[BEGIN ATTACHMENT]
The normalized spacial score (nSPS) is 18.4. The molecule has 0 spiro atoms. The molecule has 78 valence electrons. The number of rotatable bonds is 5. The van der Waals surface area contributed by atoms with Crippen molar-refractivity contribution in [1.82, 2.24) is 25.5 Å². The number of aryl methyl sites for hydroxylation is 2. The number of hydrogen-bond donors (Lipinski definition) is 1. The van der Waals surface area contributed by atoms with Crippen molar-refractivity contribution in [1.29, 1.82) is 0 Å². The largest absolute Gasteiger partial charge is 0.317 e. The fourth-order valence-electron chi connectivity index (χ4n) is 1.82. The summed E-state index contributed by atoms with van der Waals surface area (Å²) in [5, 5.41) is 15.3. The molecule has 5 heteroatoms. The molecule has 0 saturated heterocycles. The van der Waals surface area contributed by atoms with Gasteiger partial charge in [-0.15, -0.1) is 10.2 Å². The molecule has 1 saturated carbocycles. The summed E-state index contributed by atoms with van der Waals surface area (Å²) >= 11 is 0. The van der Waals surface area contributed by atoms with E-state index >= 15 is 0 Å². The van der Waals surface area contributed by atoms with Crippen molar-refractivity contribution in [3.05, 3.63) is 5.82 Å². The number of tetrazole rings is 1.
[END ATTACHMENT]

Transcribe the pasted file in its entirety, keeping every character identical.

The normalized spacial score (nSPS) is 18.4. The molecule has 0 spiro atoms. The molecule has 78 valence electrons. The number of rotatable bonds is 5. The van der Waals surface area contributed by atoms with Crippen molar-refractivity contribution in [1.82, 2.24) is 25.5 Å². The number of aryl methyl sites for hydroxylation is 2. The number of hydrogen-bond donors (Lipinski definition) is 1. The van der Waals surface area contributed by atoms with Crippen molar-refractivity contribution in [1.29, 1.82) is 0 Å². The largest absolute Gasteiger partial charge is 0.317 e. The fourth-order valence-electron chi connectivity index (χ4n) is 1.82. The summed E-state index contributed by atoms with van der Waals surface area (Å²) in [5, 5.41) is 15.3. The molecule has 5 heteroatoms. The molecule has 0 saturated heterocycles. The van der Waals surface area contributed by atoms with Gasteiger partial charge in [-0.15, -0.1) is 10.2 Å². The molecule has 1 saturated carbocycles. The summed E-state index contributed by atoms with van der Waals surface area (Å²) >= 11 is 0. The van der Waals surface area contributed by atoms with E-state index >= 15 is 0 Å². The van der Waals surface area contributed by atoms with Crippen molar-refractivity contribution in [3.05, 3.63) is 5.82 Å². The number of tetrazole rings is 1.